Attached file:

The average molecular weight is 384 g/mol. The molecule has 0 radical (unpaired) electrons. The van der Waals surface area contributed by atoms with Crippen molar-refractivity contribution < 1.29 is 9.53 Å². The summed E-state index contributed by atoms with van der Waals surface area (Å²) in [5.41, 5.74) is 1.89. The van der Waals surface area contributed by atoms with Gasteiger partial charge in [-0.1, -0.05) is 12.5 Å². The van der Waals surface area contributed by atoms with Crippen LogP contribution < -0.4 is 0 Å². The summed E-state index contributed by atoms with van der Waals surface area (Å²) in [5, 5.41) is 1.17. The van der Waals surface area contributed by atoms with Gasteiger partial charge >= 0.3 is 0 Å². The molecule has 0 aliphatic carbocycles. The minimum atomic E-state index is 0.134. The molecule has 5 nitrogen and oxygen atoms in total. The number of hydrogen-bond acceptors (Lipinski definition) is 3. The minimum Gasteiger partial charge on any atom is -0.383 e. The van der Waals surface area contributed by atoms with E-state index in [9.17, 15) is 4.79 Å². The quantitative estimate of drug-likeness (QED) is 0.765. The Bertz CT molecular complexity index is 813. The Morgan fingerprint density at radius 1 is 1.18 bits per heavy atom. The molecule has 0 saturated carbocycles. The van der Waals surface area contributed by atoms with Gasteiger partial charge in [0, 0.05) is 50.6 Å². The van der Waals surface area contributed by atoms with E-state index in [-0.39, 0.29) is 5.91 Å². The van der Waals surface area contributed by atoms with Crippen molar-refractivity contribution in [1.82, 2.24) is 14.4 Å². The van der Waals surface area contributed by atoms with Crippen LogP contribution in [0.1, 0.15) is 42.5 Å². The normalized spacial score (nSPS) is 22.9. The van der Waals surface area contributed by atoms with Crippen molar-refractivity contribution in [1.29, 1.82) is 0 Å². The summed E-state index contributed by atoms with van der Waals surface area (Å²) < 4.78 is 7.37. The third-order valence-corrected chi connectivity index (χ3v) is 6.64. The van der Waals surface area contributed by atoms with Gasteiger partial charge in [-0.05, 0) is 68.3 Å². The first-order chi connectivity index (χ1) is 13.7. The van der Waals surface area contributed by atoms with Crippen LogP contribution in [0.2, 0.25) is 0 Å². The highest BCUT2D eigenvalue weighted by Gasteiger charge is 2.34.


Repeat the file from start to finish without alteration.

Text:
The average molecular weight is 384 g/mol. The molecule has 0 radical (unpaired) electrons. The van der Waals surface area contributed by atoms with Crippen molar-refractivity contribution < 1.29 is 9.53 Å². The summed E-state index contributed by atoms with van der Waals surface area (Å²) in [5.41, 5.74) is 1.89. The van der Waals surface area contributed by atoms with Gasteiger partial charge in [-0.1, -0.05) is 12.5 Å². The van der Waals surface area contributed by atoms with Crippen LogP contribution < -0.4 is 0 Å². The summed E-state index contributed by atoms with van der Waals surface area (Å²) in [5, 5.41) is 1.17. The van der Waals surface area contributed by atoms with Gasteiger partial charge >= 0.3 is 0 Å². The molecule has 0 aliphatic carbocycles. The minimum atomic E-state index is 0.134. The molecule has 5 nitrogen and oxygen atoms in total. The number of hydrogen-bond acceptors (Lipinski definition) is 3. The minimum Gasteiger partial charge on any atom is -0.383 e. The van der Waals surface area contributed by atoms with E-state index in [9.17, 15) is 4.79 Å². The quantitative estimate of drug-likeness (QED) is 0.765. The Bertz CT molecular complexity index is 813. The Morgan fingerprint density at radius 1 is 1.18 bits per heavy atom. The molecule has 0 saturated carbocycles. The van der Waals surface area contributed by atoms with Gasteiger partial charge in [0, 0.05) is 50.6 Å². The van der Waals surface area contributed by atoms with E-state index in [-0.39, 0.29) is 5.91 Å². The van der Waals surface area contributed by atoms with Crippen molar-refractivity contribution in [1.82, 2.24) is 14.4 Å². The van der Waals surface area contributed by atoms with Crippen LogP contribution in [0.1, 0.15) is 42.5 Å². The normalized spacial score (nSPS) is 22.9. The van der Waals surface area contributed by atoms with Crippen molar-refractivity contribution in [1.29, 1.82) is 0 Å². The summed E-state index contributed by atoms with van der Waals surface area (Å²) < 4.78 is 7.37. The third-order valence-corrected chi connectivity index (χ3v) is 6.64. The van der Waals surface area contributed by atoms with Gasteiger partial charge in [-0.05, 0) is 68.3 Å². The first-order chi connectivity index (χ1) is 13.7. The van der Waals surface area contributed by atoms with Crippen LogP contribution in [0.2, 0.25) is 0 Å². The highest BCUT2D eigenvalue weighted by Gasteiger charge is 2.34.